Eating a healthy diet is the best way to avoid heart disease, but even the healthiest foods are not meant to be eaten in huge quantities.
You’ve heard it all before, there are foods that should be on your “must-eat” list that are heart-protecting, nutritional powerhouses that will change your life. But — there’s always a but — you still need to pay attention to how much of them you eat because some of the best foods for your body can pack on the pounds. Here are my top 4:
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Peanuts are little nuggets of fiber and flavor. They’re also the perfect combo of muscle-building protein and satiating omega-3 fats that together keep you feeling full for longer periods of time, making you less likely to overeat.
However, the same nutrients that work for you, can also work against you. The healthy fat content in peanuts can eat up all the fat grams in your daily calorie budget pretty fast. And a recent study suggests that the more you weigh, the more likely you are overeat because a glitch in the brain of obese women can no longer tell when you’re satiated. If weight loss is your goal, eat nuts no more than three times per week and stick to serving sizes (about 28 peanuts).
Same goes for almonds. They’re heart healthy and their high levels of vitamins E and B, and magnesium will boost your immunity. But fat is fat. So if you stick to the typical serving size of 22 almonds two or three times a week and you’ll have a healthier heart without sabotaging weight loss.
One of my faves for healthy fats, hands down! This creamy fruit contains 15 grams of heart-healthy unsaturated fat per serving and 2 grams of saturated fat (not so healthy). One avocado has more than a third of the recommended dietary allowance of vitamin C and even more Vitamin K. They’re great in any salads, as a replacement for mayo or on a sandwich with veggies, greens and fresh herbs.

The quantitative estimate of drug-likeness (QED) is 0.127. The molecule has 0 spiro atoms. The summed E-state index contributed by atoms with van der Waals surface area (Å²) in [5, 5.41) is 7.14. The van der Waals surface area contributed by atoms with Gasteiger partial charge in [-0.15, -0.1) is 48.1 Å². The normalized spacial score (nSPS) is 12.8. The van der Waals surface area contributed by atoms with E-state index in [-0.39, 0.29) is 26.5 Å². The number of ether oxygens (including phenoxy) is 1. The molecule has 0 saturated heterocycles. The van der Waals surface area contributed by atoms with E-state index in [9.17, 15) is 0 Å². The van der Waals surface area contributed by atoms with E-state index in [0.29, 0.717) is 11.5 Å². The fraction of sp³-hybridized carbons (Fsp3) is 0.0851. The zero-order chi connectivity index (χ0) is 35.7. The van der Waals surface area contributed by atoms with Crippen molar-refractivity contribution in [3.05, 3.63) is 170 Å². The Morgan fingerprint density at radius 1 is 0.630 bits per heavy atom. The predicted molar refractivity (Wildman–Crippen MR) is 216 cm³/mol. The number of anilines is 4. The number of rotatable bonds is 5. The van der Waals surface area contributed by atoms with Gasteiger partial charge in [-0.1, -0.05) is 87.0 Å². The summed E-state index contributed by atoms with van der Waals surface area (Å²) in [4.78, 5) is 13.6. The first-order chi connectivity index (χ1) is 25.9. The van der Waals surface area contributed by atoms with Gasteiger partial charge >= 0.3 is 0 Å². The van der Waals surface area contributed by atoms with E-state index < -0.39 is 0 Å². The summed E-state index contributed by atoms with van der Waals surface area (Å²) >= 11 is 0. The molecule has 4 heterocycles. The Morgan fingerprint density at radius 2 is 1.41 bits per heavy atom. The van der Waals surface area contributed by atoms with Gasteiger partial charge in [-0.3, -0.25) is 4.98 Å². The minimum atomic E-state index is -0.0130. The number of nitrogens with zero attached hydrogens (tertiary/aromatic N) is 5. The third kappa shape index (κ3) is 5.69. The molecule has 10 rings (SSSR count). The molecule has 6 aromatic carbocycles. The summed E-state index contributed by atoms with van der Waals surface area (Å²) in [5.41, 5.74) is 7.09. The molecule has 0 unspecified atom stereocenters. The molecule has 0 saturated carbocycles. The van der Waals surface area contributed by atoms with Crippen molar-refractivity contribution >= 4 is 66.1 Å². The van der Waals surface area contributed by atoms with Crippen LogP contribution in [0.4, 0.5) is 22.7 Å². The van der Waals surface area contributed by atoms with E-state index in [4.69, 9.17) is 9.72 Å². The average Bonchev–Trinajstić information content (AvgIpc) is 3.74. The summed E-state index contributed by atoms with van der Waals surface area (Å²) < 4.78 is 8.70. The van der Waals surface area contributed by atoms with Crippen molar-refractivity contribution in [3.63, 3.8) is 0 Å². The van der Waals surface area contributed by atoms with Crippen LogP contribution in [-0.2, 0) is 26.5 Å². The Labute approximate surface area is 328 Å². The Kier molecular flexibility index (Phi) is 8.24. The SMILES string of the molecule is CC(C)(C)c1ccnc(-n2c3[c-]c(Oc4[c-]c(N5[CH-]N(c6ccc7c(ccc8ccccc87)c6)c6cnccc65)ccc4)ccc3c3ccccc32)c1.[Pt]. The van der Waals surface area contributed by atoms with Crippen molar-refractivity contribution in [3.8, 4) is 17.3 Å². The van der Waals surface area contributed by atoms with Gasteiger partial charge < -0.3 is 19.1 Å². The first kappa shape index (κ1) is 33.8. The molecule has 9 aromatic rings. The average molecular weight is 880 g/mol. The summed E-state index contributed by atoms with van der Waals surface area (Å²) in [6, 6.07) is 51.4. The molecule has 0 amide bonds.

Since a half of an avocado is a whopping 160 calories, sticking to a few slices of an avocado (about a quarter) is the best thing you can do to prevent an expanding waistline while nurturing healthy heart.
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Tuna, salmon, sardines and mackerel are excellent sources of heart-healthy omega-3 fats, even in the can. The soft, edible bones in canned salmon and sardines are good calcium sources, too. But watch out for what it’s packed in. While pouches are a little more convenient, they actually contain more than 300 mg of sodium for a 2-ounce serving, compared to 180 mg in canned varieties, especially tuna. To lower you sodium intake, and stay away from calorie-dense oil, opt for tuna in a can that’s packed in water (it’s lighter on your budget, too). Try a dinner splurge with seared fresh tuna or salmon with dill and lemon sauce.
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Adding fruits and vegetables to your daily diet can protect you from heart disease, type 2 diabetes and some forms of cancer. A diet rich in fruits and veggies can also boost your energy and metabolism, improve your mood and reduce inflammation in your body. It’s my mantra and life’s purpose to get you to eat more colorful fruits and vegetables!
Whenever you can, buy fresh and frozen fruits and vegetables — compared to dried fruits, they win hands down for their hi-volume, nutrient-dense, low-calorie, low-sugar content. Dried fruits can be part of a healthy diet, but at an average of close to 30 grams of sugar per serving, your best bet is to only choose it occasionally. Instead, opt for fresh fruits in season, grown locally if possible — they will cost less and pay off for your health in the long run. Frozen or fresh, fruit has much less sugar content than their dried versions. So consider dried fruit a healthy treat, not a daily snack.
>The opinions expressed are solely those of the author and do not necessarily reflect the views of Comcast.